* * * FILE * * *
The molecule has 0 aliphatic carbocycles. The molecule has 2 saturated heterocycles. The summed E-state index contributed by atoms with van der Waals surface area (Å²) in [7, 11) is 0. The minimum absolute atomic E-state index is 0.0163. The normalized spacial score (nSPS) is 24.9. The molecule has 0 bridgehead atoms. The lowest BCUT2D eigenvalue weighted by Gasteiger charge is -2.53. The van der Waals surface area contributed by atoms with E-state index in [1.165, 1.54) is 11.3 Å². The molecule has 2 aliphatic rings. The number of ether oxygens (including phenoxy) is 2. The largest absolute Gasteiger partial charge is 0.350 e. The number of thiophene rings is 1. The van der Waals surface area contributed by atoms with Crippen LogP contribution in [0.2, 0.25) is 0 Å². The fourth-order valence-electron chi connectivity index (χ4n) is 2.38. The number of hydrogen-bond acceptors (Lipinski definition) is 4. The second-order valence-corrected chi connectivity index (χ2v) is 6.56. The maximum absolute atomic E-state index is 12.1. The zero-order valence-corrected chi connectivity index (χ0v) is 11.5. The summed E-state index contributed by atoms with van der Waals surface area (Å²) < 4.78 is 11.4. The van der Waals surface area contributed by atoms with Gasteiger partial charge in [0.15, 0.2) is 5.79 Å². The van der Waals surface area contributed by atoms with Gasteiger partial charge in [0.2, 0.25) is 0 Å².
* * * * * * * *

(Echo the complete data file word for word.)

The molecule has 0 aliphatic carbocycles. The molecule has 2 saturated heterocycles. The summed E-state index contributed by atoms with van der Waals surface area (Å²) in [7, 11) is 0. The minimum absolute atomic E-state index is 0.0163. The normalized spacial score (nSPS) is 24.9. The molecule has 0 bridgehead atoms. The lowest BCUT2D eigenvalue weighted by Gasteiger charge is -2.53. The van der Waals surface area contributed by atoms with E-state index in [1.165, 1.54) is 11.3 Å². The molecule has 2 aliphatic rings. The number of ether oxygens (including phenoxy) is 2. The largest absolute Gasteiger partial charge is 0.350 e. The number of thiophene rings is 1. The van der Waals surface area contributed by atoms with Crippen LogP contribution in [0.2, 0.25) is 0 Å². The fourth-order valence-electron chi connectivity index (χ4n) is 2.38. The number of hydrogen-bond acceptors (Lipinski definition) is 4. The second-order valence-corrected chi connectivity index (χ2v) is 6.56. The maximum absolute atomic E-state index is 12.1. The zero-order valence-corrected chi connectivity index (χ0v) is 11.5. The summed E-state index contributed by atoms with van der Waals surface area (Å²) < 4.78 is 11.4. The van der Waals surface area contributed by atoms with Gasteiger partial charge in [0.15, 0.2) is 5.79 Å². The van der Waals surface area contributed by atoms with Gasteiger partial charge in [0.2, 0.25) is 0 Å².